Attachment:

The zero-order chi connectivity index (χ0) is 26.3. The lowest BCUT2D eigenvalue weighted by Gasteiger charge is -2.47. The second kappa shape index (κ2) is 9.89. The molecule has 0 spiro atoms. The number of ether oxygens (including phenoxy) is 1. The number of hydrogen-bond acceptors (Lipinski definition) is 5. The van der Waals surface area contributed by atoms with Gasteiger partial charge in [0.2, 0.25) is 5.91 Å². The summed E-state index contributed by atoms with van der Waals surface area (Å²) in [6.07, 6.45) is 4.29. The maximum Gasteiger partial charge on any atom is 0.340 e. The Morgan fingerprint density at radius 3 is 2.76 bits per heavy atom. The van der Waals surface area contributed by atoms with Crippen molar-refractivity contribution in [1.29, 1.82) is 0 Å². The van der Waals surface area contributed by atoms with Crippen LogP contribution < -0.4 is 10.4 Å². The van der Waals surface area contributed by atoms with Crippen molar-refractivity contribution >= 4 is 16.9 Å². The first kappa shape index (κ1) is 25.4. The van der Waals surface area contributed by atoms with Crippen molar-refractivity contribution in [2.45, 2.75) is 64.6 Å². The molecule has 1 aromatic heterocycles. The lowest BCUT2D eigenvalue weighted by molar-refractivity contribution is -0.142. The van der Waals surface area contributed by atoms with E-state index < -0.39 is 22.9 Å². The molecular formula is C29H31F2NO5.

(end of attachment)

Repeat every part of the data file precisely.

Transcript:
The zero-order chi connectivity index (χ0) is 26.3. The lowest BCUT2D eigenvalue weighted by Gasteiger charge is -2.47. The second kappa shape index (κ2) is 9.89. The molecule has 0 spiro atoms. The number of ether oxygens (including phenoxy) is 1. The number of hydrogen-bond acceptors (Lipinski definition) is 5. The van der Waals surface area contributed by atoms with Gasteiger partial charge in [0.2, 0.25) is 5.91 Å². The summed E-state index contributed by atoms with van der Waals surface area (Å²) in [6.07, 6.45) is 4.29. The maximum Gasteiger partial charge on any atom is 0.340 e. The Morgan fingerprint density at radius 3 is 2.76 bits per heavy atom. The van der Waals surface area contributed by atoms with Crippen molar-refractivity contribution in [1.29, 1.82) is 0 Å². The van der Waals surface area contributed by atoms with Crippen LogP contribution < -0.4 is 10.4 Å². The van der Waals surface area contributed by atoms with Crippen molar-refractivity contribution >= 4 is 16.9 Å². The first kappa shape index (κ1) is 25.4. The van der Waals surface area contributed by atoms with Crippen molar-refractivity contribution in [2.45, 2.75) is 64.6 Å². The molecule has 1 aromatic heterocycles. The lowest BCUT2D eigenvalue weighted by molar-refractivity contribution is -0.142. The van der Waals surface area contributed by atoms with E-state index < -0.39 is 22.9 Å². The molecular formula is C29H31F2NO5.